Friday, April 13, 2012

Were Adam and Eve Cavemen?

That is what is being suggested by two apologists who are trying to reconcile the human fossil record with the creation stories in Genesis. Interestingly, they seem to focus on Genesis 4 rather then Genesis 1-4. Here is a bit of what the article has to say on the Christian Post.

"Variation among post-Babel humans has led to a great debate among evolutionists, who wonder where they fit on the roadway to being 'truly human.' But that way of thinking misses the fundamental truth. When God created humans, He didn't define our humanness in terms of physical characteristics. We aren't human because we have two arms or legs or skulls of a certain shape or size. Our Creator, who is spirit, made us in His spiritual image," the authors write in the article.
"Genesis reveals aspects of what this implies," they continue. "Our early ancestors made musical instruments and tools, farmed, built cities, and otherwise represented God as stewards of His creation (Genesis 4). With that as our standard, we can cut through the confusion and bias. All those we call 'cavemen' (probably a misnomer) show the same characteristics as the first humans in the Bible."
These first humans were "all descended from Adam through Noah's family," the authors conclude.

Reading this article leads me to the suggestion to me that these apologists are neither scientists nor biblical scholars. The suggestion that humans are created in God's "spiritual image" misses the point about what it means to be made in the image of God. And I am not sure that simply finding connections between city building and the playing of music really provides the "missing link." I think they are playing the wrong tune here.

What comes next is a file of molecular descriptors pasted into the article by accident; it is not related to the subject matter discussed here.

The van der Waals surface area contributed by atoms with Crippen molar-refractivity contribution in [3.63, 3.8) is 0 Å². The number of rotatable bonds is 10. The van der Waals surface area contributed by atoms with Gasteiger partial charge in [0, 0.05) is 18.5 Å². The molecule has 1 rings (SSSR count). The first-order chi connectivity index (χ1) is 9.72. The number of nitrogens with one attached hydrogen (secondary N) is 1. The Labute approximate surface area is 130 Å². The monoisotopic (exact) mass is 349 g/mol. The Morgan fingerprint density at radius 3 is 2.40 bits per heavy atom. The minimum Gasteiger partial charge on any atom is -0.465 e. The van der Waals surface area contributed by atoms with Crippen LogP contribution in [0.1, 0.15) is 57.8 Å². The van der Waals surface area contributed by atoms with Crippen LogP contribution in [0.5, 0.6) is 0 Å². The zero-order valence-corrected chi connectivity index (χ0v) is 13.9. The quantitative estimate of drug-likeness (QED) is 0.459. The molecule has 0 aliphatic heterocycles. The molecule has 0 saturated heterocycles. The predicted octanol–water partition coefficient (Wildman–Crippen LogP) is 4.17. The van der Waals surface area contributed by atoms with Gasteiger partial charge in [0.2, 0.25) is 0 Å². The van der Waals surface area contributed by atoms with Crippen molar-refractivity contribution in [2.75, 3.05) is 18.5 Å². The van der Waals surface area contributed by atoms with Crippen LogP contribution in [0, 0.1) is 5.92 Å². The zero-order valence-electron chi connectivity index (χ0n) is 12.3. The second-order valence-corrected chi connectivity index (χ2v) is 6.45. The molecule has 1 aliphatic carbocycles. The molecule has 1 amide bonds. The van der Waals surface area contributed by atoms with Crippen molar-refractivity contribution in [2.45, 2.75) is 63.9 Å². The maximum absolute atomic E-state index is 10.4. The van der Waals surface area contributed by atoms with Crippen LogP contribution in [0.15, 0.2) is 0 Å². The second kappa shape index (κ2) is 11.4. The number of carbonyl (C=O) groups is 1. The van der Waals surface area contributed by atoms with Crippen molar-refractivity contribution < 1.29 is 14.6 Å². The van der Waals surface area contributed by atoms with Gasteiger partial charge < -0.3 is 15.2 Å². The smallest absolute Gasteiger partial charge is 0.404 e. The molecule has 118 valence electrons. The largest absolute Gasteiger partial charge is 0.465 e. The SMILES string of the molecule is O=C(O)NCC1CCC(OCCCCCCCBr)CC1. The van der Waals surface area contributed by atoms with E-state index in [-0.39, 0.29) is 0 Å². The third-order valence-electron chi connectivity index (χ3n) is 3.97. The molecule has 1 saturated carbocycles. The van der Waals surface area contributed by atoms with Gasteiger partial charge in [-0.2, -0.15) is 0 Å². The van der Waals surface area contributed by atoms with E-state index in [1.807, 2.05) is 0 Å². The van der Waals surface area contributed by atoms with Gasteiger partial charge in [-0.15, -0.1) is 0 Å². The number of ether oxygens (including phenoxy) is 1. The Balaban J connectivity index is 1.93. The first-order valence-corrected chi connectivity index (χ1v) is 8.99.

For a better examination of how to understand the creation stories in Genesis see my review of Peter Enns' book The Evolution of Adam.


  1. Some might say that this explains where rock and roll came from. :o)

  2. It seems to me what we need more than either biblical scholars or scientists are philosophers in the tradition of Thomas Aquinas. We've seemingly lost the importance of metaphysics in this discussion and are focusing on trying to reconcile our beliefs with post-enlightenment naturalism/materialism by looking for God in the gaps. That's always going to be a losing game for the Church. We can *know* quite a lot without what we call science these days. That's not to toss science to the rubbish heap, but rather to think about it's proper place: subjected to metaphysical reason.

  3. So what DOES it mean to be made in the image of God? I always thought it meant a spiritual image of God . . .